The global campaign to see Ethiopia’s Foreign Minister, Tedros Adhanom…

The global campaign to see Ethiopia’s Foreign Minister, Tedros Adhanom (PhD), as the next chief of the UN’s World Health Organisation (WHO) is in full swing, gossip observed. The Minister himself has been shuttling across the world, hardly spending time in his office over the past month, claims gossip. His bid for the office, if successful, will be the first to be taken not only by an Ethiopian but also someone from Africa.

Tedros’ candidacy was considered to have mileage when the Executive Committee of the African Union (AU) endorsed him back in February 2016; the vote would have been unanimous, were it not for the one he lost from Senegal. Yet, the Senegalese President, assured Ethiopian authorities, privately, that there could be a possibility of voting in his favour during the final tally, gossip disclosed.

Interestingly, despite the overwhelming endorsement by African countries, what will transpire when votes are actually cast is anyone’s guess, claims gossip. To say the least, Tedros’ candidacy is haunted by the past failure of Ethiopia’s candidates for regional and continental high offices. From Qonjit Sinegiorgis’s bid to get to the AU’s political commission to Teklewold Atnau’s attempt to run the PTA Bank and Sufian Ahmed’s ambition to claim the presidency of the African Development Bank, senior officials of this administration have had no luck, gossip recalls.

Many blame the administration’s lukewarm backing of its own people to hild international high offices, claims gossip. The lesson is that this time around should be different, which is why the Foreign Office opened a command centre at Menelik II Avenue, staffed with a full-time and dedicated team as well as budget. Yet, Tedros appears to be depending more on his international supporters than what he can find inside his own administration, claims gossip.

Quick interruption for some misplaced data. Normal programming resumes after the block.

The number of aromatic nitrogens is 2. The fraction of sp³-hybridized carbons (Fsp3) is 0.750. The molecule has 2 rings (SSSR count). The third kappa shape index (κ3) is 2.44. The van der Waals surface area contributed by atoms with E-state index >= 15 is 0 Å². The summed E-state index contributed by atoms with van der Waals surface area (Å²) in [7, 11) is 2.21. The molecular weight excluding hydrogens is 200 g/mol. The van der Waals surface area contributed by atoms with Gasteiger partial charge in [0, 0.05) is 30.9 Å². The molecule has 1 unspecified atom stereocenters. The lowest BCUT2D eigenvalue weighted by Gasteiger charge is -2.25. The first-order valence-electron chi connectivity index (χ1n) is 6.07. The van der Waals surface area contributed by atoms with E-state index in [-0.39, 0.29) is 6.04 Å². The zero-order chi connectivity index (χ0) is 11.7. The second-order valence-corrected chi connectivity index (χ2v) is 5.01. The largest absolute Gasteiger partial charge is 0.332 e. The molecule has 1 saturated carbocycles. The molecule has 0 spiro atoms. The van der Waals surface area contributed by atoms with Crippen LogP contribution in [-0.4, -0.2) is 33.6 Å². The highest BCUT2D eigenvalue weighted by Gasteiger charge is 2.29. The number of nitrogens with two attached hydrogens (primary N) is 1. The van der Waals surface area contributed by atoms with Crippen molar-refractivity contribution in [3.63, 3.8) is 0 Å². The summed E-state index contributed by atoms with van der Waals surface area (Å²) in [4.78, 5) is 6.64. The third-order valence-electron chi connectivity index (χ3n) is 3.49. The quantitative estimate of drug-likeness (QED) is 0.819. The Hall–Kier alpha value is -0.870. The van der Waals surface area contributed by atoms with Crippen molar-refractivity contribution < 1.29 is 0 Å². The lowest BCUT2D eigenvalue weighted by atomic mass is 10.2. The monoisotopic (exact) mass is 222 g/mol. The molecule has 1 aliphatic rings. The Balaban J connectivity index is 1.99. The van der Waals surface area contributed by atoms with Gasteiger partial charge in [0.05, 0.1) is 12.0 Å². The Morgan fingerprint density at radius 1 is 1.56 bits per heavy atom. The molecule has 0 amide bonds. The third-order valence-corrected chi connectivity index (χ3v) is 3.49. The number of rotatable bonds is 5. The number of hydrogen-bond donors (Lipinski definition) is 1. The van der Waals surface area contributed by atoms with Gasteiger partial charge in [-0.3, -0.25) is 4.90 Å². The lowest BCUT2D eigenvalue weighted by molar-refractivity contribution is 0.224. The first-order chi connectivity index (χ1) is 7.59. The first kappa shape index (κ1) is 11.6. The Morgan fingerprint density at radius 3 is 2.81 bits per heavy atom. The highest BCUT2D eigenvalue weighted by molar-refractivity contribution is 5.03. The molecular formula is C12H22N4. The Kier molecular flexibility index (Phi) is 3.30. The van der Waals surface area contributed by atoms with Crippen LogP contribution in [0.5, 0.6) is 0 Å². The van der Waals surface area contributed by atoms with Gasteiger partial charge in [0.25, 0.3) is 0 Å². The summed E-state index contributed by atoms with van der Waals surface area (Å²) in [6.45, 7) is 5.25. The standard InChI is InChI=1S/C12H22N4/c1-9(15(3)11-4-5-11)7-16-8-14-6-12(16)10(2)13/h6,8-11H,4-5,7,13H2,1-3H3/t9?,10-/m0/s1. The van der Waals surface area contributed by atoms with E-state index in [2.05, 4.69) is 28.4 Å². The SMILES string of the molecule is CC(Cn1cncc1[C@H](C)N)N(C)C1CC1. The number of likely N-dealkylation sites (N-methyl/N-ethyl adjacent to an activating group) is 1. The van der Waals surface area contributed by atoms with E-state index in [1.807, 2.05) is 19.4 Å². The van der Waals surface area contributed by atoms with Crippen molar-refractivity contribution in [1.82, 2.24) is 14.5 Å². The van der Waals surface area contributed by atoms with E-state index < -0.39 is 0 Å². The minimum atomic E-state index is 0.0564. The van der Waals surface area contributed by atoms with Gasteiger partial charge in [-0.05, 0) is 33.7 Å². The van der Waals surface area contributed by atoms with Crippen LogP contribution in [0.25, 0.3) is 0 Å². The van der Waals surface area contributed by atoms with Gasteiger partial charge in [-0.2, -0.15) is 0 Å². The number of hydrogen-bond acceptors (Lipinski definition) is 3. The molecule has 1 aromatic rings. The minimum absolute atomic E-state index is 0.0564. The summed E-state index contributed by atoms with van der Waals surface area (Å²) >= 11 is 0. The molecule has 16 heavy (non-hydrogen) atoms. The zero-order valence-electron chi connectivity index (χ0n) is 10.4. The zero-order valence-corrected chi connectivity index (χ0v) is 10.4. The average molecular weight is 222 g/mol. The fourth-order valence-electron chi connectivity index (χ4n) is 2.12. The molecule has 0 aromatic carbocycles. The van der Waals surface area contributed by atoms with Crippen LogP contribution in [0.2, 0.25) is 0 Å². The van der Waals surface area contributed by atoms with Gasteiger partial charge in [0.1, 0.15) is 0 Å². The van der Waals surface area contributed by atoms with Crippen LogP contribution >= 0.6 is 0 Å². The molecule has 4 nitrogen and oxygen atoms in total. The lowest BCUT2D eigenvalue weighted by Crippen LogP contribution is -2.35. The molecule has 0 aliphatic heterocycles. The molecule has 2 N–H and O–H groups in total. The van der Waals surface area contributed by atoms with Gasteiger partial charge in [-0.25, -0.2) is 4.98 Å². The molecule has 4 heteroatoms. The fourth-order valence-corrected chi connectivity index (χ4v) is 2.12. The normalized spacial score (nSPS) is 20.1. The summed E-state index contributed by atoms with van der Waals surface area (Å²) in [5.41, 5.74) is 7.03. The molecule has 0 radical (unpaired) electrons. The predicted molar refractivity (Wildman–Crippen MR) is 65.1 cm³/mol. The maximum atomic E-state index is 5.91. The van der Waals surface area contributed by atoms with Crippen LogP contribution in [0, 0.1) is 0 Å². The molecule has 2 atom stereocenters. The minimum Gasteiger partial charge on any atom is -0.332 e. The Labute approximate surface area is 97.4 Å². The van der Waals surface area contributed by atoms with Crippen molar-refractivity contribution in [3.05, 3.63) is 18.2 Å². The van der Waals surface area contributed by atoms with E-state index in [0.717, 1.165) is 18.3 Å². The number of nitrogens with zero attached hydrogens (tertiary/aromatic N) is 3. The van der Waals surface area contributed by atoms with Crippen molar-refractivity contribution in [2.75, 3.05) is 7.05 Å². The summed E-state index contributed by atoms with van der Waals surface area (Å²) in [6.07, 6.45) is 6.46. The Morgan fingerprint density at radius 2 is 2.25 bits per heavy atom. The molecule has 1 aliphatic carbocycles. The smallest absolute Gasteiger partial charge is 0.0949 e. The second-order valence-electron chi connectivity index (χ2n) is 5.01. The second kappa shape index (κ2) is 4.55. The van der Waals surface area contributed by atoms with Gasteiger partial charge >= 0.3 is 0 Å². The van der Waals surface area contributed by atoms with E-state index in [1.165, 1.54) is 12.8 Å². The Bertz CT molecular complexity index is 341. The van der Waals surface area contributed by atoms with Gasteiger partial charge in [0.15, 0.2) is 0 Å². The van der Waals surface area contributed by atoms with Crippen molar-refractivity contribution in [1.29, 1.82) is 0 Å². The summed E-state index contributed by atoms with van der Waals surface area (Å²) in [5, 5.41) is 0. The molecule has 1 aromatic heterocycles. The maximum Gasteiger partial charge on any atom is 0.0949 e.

Ironically, he is up against candidates from rich and powerful countries, gossip noted. Suffice a remark last week by an Ambassador of an influential western country quipping to her colleagues in the diplomatic corps that it is very unlikely for Tedros to succeed against the candidate from France, gossip disclosed.

Tedros has an impressive resume of both academic and career background. While serving as Health Minister, he earned the status of being the darling of the west, primarily for putting his country on the success map of improved public health. He has also served as chairs of the Global Fund to Fight Aids, Tuberculosis and Malaria, as well as the Roll Back Malaria Partnership. These are some of the new global initiatives competing with the WHO for resources, thus eroding its once celebrated global stature.

As much cannot be said on Tedros’ debut at the Foreign Office, where his stay so far has been marred by infighting within the party and the cabinet, gossip disclosed. He has to fight to keep his Ministry’s historical hold in foreign affairs, following a new portfolio the Prime Minister has created in his office and the appointment of Brehane G. Kirstos, former state minister for Foreign Affairs, as his special envoy for diplomatic matters as open as anything, claims gossip. It is revealing of the tension between Lorenzo Te’azaz Road and Menelik II Avenue, says gossip.

Despite his credentials, though, Tedros is pitting against Philippe Douste-Blazy (PhD), a former Health Minister of France and now Chairman of the Board of UNITAID, an international organisation working to improve the diagnosis and treatment of Aids, tuberculosis and malaria. Douste-Blazy has the full force of his government behind him, to the extent that his President, Francois Hollande, wrote a letter a few weeks ago to Prime Minister Hailemariam in an effort to make it clear where his country stands in relation to the vote scheduled for May 2017, gossip disclosed. Traditionally, the WHO is a forte for candidates from Asia and Europe; to Tedros’ advantage, there is a growing feeling that now should be the time to let someone from Africa or Latin America get the feel of the office, gossip observed.

Despite French persuasiveness and diplomatic manoeuvres, it will be interesting to see whether the African countries will live up to their earlier pledges. So much is however up in the air until the next year, when the newly selected director takes office on June 1, 2017, gossip foresees

Published on Jun 14,2016 [ Vol 17 ,No 841]



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